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tv falls on kid's head

So sad! A four-year-old girl died at her home on Sunday after a TV fell on her head. Gianna Hadjis, from University Park, Chicago, was pronounced dead at 2:54pm at Advocate Christ Medical Center in Oak Lawn, according to the medical examiner’s office.

Though two adults were present in the house at the time of her death, police do not suspect foul play and believe it to be a ‘horrible accident’. University Park Police Chief Mel Davis said the older box-style television accidentally toppled and fell on her head when she was playing by herself in the living room.

Her father Adam, who is not with Gianna’s mother, last saw his daughter more than a week ago and was in Minnesota when she died.

He said, ‘They told me her skull was severely crushed after the TV fell on her and she had a massive bruise on the bridge of her nose. ‘Most people are more concerned with what their children are watching than the TV itself.’

He was cooking breakfast at his home when the girl’s mother called him. He rushed to the hospital but she was already dead by the time he arrived. He said: ‘I missed her by an hour. One minute she’s there full of life, the next minute she’s gone.’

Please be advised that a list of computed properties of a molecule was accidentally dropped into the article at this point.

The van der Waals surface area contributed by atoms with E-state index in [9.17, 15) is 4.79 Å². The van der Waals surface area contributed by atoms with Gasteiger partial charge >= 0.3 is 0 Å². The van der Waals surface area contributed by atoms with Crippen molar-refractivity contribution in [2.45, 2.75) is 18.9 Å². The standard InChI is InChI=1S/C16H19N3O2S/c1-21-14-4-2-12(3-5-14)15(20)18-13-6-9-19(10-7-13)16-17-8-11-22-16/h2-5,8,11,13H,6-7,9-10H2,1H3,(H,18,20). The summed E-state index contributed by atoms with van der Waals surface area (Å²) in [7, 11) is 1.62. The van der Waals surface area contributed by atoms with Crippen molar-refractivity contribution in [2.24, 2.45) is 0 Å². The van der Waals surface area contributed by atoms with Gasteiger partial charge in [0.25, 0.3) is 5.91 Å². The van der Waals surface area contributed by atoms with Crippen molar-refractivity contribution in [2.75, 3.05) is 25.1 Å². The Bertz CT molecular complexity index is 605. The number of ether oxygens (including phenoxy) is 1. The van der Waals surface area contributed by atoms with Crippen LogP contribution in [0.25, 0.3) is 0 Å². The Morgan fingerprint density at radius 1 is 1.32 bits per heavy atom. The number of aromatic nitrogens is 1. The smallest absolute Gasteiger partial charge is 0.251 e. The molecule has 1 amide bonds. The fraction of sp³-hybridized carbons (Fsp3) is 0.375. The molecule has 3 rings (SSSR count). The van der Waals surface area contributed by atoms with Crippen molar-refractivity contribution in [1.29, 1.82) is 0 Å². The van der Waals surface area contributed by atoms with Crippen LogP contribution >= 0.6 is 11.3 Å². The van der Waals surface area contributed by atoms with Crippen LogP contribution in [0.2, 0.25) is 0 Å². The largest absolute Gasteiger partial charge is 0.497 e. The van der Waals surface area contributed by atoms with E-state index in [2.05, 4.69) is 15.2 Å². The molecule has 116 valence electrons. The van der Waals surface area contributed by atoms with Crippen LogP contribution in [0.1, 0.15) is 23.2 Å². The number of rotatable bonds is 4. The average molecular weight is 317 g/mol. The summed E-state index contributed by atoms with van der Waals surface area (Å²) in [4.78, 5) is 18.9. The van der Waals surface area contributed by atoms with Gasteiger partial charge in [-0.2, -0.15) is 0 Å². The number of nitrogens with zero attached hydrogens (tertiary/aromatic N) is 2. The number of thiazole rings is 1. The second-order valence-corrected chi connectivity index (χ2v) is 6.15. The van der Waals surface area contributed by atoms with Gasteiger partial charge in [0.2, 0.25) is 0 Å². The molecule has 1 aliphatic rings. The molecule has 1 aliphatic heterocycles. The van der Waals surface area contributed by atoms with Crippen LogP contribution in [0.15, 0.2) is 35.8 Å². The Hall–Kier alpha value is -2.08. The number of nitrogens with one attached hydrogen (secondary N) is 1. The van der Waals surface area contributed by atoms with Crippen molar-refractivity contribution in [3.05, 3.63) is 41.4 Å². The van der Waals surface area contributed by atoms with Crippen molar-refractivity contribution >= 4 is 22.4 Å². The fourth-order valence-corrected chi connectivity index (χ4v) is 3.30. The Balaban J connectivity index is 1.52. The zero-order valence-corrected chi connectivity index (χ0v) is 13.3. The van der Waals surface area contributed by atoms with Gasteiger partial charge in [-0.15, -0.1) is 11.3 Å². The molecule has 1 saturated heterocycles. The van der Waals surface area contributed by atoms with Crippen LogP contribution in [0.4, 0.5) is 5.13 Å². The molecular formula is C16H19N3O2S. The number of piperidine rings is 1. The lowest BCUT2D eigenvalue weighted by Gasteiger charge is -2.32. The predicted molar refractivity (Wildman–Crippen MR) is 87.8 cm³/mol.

He said he does not blame Gianna’s mother or her boyfriend – who were in the house when it happened – but said people should learn from what happened. ‘The most important thing is to warn other people with children that if they own a television that is unstable they can be putting their child at risk,’ he said.

The couple have decided to donate their daughter’s heart to a child the same age as Gianna. She’s the third child who has been killed by a falling television in the Chicago area in the past three months. Shaniya Singleton, three, was killed on November 8 when a TV fell on her at her home in the 7800 block of South Union in Chicago.

Karl Clermont, six, died on October 30 when a TV fell on him in Arlington Heights. All of the accidents involved older, heavier TV sets.

Dr. Karen Sheehan, medical director of the injury prevention and research center at Children’s Memorial Hospital, says parents need to secure unstable televisions and other furniture pieces.

‘You can buy straps to help secure the TV better or get a stand that’s made for a TV,’ she said. ‘But if you can’t find a stand for the TV, sometimes it might be safer on the floor.’

What do you think?

via BlackMediaScoop

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